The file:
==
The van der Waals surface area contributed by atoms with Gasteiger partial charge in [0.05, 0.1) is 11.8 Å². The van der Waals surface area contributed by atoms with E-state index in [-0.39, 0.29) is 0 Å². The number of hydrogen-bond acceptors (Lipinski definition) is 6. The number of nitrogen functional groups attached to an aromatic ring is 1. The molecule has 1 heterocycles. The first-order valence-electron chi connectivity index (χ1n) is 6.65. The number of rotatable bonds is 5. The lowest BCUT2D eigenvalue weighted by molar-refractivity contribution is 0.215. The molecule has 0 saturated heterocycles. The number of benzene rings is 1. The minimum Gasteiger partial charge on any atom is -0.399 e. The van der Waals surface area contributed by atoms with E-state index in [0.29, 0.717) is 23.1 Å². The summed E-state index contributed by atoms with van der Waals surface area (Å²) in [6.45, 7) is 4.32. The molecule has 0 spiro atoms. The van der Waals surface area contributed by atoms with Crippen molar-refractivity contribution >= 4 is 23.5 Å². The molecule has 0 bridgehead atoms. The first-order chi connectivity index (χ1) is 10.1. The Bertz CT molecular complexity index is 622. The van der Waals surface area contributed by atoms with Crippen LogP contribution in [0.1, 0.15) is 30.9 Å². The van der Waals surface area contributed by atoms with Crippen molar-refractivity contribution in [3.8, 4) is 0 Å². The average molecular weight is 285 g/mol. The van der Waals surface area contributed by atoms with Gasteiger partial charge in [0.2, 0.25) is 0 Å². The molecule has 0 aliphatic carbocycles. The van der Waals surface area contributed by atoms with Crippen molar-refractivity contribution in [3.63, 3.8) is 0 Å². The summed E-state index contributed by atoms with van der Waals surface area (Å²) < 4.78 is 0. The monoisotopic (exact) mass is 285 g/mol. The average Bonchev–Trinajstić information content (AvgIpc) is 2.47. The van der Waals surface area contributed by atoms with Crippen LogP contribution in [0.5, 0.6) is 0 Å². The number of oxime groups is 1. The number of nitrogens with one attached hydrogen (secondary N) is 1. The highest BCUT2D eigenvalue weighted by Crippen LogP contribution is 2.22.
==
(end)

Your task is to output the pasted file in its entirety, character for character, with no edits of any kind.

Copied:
The van der Waals surface area contributed by atoms with Gasteiger partial charge in [0.05, 0.1) is 11.8 Å². The van der Waals surface area contributed by atoms with E-state index in [-0.39, 0.29) is 0 Å². The number of hydrogen-bond acceptors (Lipinski definition) is 6. The number of nitrogen functional groups attached to an aromatic ring is 1. The molecule has 1 heterocycles. The first-order valence-electron chi connectivity index (χ1n) is 6.65. The number of rotatable bonds is 5. The lowest BCUT2D eigenvalue weighted by molar-refractivity contribution is 0.215. The molecule has 0 saturated heterocycles. The number of benzene rings is 1. The minimum Gasteiger partial charge on any atom is -0.399 e. The van der Waals surface area contributed by atoms with E-state index in [0.29, 0.717) is 23.1 Å². The summed E-state index contributed by atoms with van der Waals surface area (Å²) in [6.45, 7) is 4.32. The molecule has 0 spiro atoms. The van der Waals surface area contributed by atoms with Crippen molar-refractivity contribution >= 4 is 23.5 Å². The molecule has 0 bridgehead atoms. The first-order chi connectivity index (χ1) is 10.1. The Bertz CT molecular complexity index is 622. The van der Waals surface area contributed by atoms with Crippen LogP contribution in [0.1, 0.15) is 30.9 Å². The van der Waals surface area contributed by atoms with Crippen molar-refractivity contribution in [3.8, 4) is 0 Å². The average molecular weight is 285 g/mol. The van der Waals surface area contributed by atoms with Gasteiger partial charge in [0.2, 0.25) is 0 Å². The molecule has 0 aliphatic carbocycles. The van der Waals surface area contributed by atoms with Crippen molar-refractivity contribution in [3.63, 3.8) is 0 Å². The summed E-state index contributed by atoms with van der Waals surface area (Å²) < 4.78 is 0. The monoisotopic (exact) mass is 285 g/mol. The average Bonchev–Trinajstić information content (AvgIpc) is 2.47. The van der Waals surface area contributed by atoms with Crippen LogP contribution in [0.5, 0.6) is 0 Å². The number of oxime groups is 1. The number of nitrogens with one attached hydrogen (secondary N) is 1. The highest BCUT2D eigenvalue weighted by Crippen LogP contribution is 2.22.